Learning & Resource Center Articles
Hoarse? Caring for Your Voice
By: Vanessa Vogel Batt, L.Ac., MSTOM
A hoarse, gravelly sounding voice can be caused by shouting, too much talking, or by a respiratory illness. Laryngitis is the medical term for inflammation of the vocal cords, and usually results from a viral infection. Dealing with a painful, rough, or abnormally low voice not only interferes with speaking, but can present with a host of other symptoms as well.
How Laryngitis Affects the Voice
Laryngitis starts with a tickle in the throat, then quickly progress into a dry, sore sensation. Sometimes it feels like there is something lodged in the throat that no amount of coughing can dispel. Soon aphonia takes hold, the inability speak normally, or in the worst case scenario, merely squeaks or no sound at all. This is due to the inflammation of the mucous membranes in the larynx.
The larynx houses the vocals cords, also known as the voice box, a structure which makes sound production possible, and assists in the respiratory process. Its location is at the level of the base of the tongue. In a case of laryngitis, sometimes the tongue darkens to a deep red and the ears may hurt. If the cause is viral, other symptoms such as fever, stuffy nose, headache and fatigue may arise.
Heat and a Hoarse Voice
When hoarse voice results due to shouting, or simply overusing your voice, a practitioner of acupuncture and Oriental Medicine may diagnosis this condition as related to the element of heat, and to the heart organ. The terms used are Heart Heat or, if symptoms present more severely, Heart Fire.
The vibrations produced during speech, or raising the voice, generate heat, and heat rises. Therefore, too much friction in the voice box creates an environment of excess heat, with the tendency for it to travel upwards, often at a speedy pace. This is the mechanism which can damage the vocal cords and cause a coarse, tired sounding voice.
According to the theory of acupuncture and Oriental Medicine, other signs and symptoms which may accompany conditions of excess heat in the heart include: mental agitation, insomnia, inappropriate laughter, being easily startled, a generally loud voice, constant talking, stuttering, talking while asleep and uncontrollable protruding of the tongue.
Acupuncture Points for a Hoarse Voice
An acupuncture point located on the wrist will help patients regain control over their spirits by cooling down emotionally. This point is called Spirit Gate and when needled, it communicates directly with the heart in order to put out the fire. After releasing the excess heat, the need for yelling or talking excessively lessens.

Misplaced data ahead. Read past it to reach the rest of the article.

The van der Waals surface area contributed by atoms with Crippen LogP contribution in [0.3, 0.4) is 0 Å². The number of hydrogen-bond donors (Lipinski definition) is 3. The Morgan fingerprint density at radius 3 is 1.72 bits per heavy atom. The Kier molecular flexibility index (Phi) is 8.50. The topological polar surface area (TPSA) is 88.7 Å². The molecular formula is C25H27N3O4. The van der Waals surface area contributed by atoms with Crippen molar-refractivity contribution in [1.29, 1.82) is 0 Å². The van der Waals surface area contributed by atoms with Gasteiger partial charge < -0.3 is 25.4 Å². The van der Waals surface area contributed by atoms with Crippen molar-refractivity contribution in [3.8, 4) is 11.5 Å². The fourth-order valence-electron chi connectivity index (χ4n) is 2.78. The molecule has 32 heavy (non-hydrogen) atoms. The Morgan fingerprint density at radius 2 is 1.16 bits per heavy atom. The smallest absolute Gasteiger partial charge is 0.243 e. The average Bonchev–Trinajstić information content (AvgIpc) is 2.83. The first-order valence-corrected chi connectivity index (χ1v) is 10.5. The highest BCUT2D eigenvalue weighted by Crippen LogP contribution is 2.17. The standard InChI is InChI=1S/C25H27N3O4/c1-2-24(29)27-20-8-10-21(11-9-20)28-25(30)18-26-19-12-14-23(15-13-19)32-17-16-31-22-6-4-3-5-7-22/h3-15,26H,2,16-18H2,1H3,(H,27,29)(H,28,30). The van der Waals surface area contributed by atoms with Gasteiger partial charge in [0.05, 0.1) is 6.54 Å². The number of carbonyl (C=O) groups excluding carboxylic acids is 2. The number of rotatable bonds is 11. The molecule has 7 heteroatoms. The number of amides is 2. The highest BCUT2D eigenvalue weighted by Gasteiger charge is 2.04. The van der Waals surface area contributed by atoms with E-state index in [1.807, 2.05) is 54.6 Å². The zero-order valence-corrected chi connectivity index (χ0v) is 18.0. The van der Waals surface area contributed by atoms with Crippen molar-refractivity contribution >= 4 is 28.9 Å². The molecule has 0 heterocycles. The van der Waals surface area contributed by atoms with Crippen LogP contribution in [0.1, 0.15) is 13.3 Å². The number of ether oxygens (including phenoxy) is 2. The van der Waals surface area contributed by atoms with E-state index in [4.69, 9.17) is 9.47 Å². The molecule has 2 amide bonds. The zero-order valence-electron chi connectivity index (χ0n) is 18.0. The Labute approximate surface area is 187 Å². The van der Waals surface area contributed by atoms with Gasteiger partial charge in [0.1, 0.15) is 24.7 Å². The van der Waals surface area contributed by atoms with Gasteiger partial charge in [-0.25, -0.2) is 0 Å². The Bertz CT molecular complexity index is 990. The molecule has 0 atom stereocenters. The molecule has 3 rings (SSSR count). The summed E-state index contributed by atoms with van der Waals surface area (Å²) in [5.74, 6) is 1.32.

However, not everyone speaking with a hoarse voice warrants a diagnosis of Heart Heat or Heart Fire. Certain occupations and hobbies require exceptional amounts of talking, lecturing or speech-giving. These patients need a different treatment strategy because the damage to their vocal cords is more physical, with less of an emotional component.
Celestial Prominence, an acupuncture point found near the base of the neck, is a good choice to soothe and remedy overworked vocal cords. This point works so well because of its proximity to the larynx.
For those who can’t speak above a whisper, refraining from hot, spicy foods can help in lessening the amount of heat produced in the small intestine. This in turn, helps the whole body stay cooler, including the heart and the throat. Other smart, cooling food choices include yogurt, cucumbers, melon and room temperature mint tea.
If you find yourself barely able to hear yourself when you speak, consult a practitioner of acupuncture and Oriental Medicine to find out more about this condition.
Find an Acupuncturist to learn how acupuncture and Oriental medicine can help you!
About the Author: Vanessa Vogel Batt, L.Ac., MSTOM, studied at the Pacific College of Oriental Medicine, and practiced acupuncture and Oriental medicine in New York for several years. Vanessa enjoys traveling the world, and has published articles on acupuncture and Oriental medicine and related health topics for websites and publications in both the U.S. and abroad.